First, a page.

history The Most Brutal Medieval Monarchs  

Carly Silver
1.7k votes 495 voters 66.6k views 16 items Embed

List Rules Vote up the brutal monarchs you really wouldn't want to rule your country.

It's no secret that the word "medieval" evokes negative images, but in the case of these Middle Ages monarchs, those connotations are well-deserved. From callous queens to cutthroat kings and savage saints, we're taking a look at the most brutal monarchs from medieval times who played by their own bloody rules

So what caused such murderous monarchical madness? Some slaughtered thousands in pursuit of conversion to Christianity and expulsion of beliefs they disliked; others advertently nudged tensions between sects of Christianity along, resulting in a mob mentality that took the lives of tens of thousands. Other brutal monarchs, like a number of late medieval Italian royals, enjoyed torturing their enemies in new and creative ways, like forcing furriers to eat hares whole or creating a mummy museum, a sort of proto-Madame Tussauds, by pickling their rivals. Some kings didn’t bother disguising their ambitions, just adding to their burgeoning empires by taking city after city and killing opponents and new subjects wholesale.

Whatever their reasons for taking their lovers, friends, and enemies out, read through this list and vote up the most violent medieval monarchs.

1 155 VOTES

Galeazzo Maria Sforza

Galeazzo Maria Sforza is listed (or ranked) 1 on the list The Most Brutal Medieval Monarchs
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  • Royal Title: Galeazzo Maria Sforza, Duke of Milan
  • Most Brutal Moment: A master torturer and true evil mastermind, Galeazzo Maria once chopped off a rival's hands and killed a poacher by making him swallow an entire hare.

This fifteenth-century duke of Milan came by his brutal personality honestly: The surname of his warlord-turned-noble family, Sforza, means "force" in Italian. One contemporary writer recorded how Galeazzo Maria, upon asking a priest how long he would reign in Milan and being told only eleven years, stuck the good father in jail with just a little bit of food. As the story goes, "the man survived on these things, even getting to eat his own excrement, for twelve days. Then he died." Galeazzo Maria was also accused of organizing gang rapes and of poisoning his own mother.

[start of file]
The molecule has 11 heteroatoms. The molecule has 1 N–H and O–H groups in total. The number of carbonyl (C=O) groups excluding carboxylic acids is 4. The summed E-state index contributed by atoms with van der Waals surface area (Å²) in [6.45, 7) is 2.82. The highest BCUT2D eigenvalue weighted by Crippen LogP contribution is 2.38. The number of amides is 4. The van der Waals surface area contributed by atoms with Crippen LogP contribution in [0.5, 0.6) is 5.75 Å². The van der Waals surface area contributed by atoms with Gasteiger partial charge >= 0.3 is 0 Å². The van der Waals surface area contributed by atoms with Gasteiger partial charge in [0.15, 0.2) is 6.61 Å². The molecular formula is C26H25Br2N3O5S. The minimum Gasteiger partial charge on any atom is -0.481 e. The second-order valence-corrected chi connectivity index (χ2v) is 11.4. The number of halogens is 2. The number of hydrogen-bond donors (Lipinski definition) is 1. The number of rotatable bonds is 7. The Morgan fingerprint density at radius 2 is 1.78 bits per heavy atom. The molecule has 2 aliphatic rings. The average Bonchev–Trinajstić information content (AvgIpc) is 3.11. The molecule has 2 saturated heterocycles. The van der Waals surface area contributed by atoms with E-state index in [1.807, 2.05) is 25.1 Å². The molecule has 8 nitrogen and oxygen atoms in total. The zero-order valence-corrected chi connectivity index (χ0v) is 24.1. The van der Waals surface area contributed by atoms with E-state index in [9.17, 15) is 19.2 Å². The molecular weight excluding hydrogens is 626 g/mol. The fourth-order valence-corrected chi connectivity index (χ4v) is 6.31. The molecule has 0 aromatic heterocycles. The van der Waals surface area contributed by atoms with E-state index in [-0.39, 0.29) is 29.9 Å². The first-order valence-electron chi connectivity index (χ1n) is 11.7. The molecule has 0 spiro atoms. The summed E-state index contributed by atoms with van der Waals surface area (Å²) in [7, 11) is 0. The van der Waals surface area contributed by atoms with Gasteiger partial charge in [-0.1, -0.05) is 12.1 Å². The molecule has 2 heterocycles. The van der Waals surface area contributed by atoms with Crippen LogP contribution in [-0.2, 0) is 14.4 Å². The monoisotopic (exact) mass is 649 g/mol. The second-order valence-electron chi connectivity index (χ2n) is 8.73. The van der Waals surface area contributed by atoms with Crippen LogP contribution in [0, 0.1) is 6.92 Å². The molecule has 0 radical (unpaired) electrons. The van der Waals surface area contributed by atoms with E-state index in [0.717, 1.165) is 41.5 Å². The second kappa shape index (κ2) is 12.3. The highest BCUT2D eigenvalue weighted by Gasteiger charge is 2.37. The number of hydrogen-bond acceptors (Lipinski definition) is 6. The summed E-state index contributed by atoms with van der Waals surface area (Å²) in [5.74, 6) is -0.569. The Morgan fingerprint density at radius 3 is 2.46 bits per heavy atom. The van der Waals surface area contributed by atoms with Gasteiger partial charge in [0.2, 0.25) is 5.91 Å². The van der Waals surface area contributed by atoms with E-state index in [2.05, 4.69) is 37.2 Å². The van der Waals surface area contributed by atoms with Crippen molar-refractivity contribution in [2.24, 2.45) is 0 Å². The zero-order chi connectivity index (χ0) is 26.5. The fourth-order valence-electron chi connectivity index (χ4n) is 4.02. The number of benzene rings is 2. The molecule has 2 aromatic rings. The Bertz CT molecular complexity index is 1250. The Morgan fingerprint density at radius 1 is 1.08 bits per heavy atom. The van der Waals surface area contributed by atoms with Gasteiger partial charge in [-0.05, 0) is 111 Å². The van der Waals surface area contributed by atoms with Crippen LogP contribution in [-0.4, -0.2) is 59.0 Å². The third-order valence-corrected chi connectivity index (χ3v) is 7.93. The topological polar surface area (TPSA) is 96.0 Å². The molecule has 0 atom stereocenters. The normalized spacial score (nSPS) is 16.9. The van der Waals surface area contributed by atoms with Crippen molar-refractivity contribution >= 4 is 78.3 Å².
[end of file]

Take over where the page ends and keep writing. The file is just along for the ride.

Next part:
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2 250 VOTES

Genghis Khan

Genghis Khan is listed (or ranked) 2 on the list The Most Brutal Medieval Monarchs
Photo: Freebase/Public domain
  • Royal Title: Temujin, Great Khan of the Mongol Empire
  • Most Brutal Moment: While carving out a massive empire that stretched across millions of square miles, Genghis Khan and his nomadic Mongolian soldiers killed an estimated 1.2 million people. That's right, million.  In fact, one commentator reported that the Great Khan killed so many that their bones formed mountains and the dirt became oily with human fat.

Some of his bloodier moments include using young men as human shields and organizing mass rapes. The latter crime probably resulted in many children, making Genghis Khan a direct ancestor of 16 million people today. 

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3 131 VOTES

Ferdinand I of Naples

Ferdinand I of Naples is listed (or ranked) 3 on the list The Most Brutal Medieval Monarchs
Photo: Unknown/Public Domain/via Wikimedia Commons
  • Royal Title: Ferdinand I, King of Naples
  • Most Brutal Moment: Killing his rivals and building a "museum of mummies" with them in his palace.

Born the illegitimate son of a Spanish monarch, Ferdinand (or "Ferrante" in Italian) enjoyed keeping his deceased enemies around. Once, he invited some French "pals" (a.k.a. agents of his rival to the throne of Naples) to dinner. After they ate, he then decided to feed some to crocodiles and imprisoning others for thirty years, even shoving one guy out a window to his death. Some were propped up in a mock banquet at Castelnuovo; the bodies were pickled and turned into mummies, then re-dressed to look lively.

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4 127 VOTES

John of England

John of England is listed (or ranked) 4 on the list The Most Brutal Medieval Monarchs
Photo:  Soerfm/Matthew Paris/Wikimedia Commons/Public Domain
  • Royal Title: John, King of England
  • Most Brutal Moment: Shall we count the ways? The youngest son of the famously energetic King Henry II and his Crusading, duchy-ruling, butt-kicking bride, Eleanor of Aquitaine, John lived up to neither of his parents' legacies. Although the English did get the Magna Carta from him, John wasn't a fan of his subjects: He locked 22 knights in a castle and starved them to death.

John also betrayed his older brother, King Richard the Lionheart, who was on a Crusade, by rebelling against him back home in England. "Lackland," as John was dubbed for his paltry inheritance in his youth, may also have arranged the murder of his nephew Arthur of Brittany. Finally, he made an enemy of one of his French vassals by stealing the man's bride-to-be (and making her his queen)!

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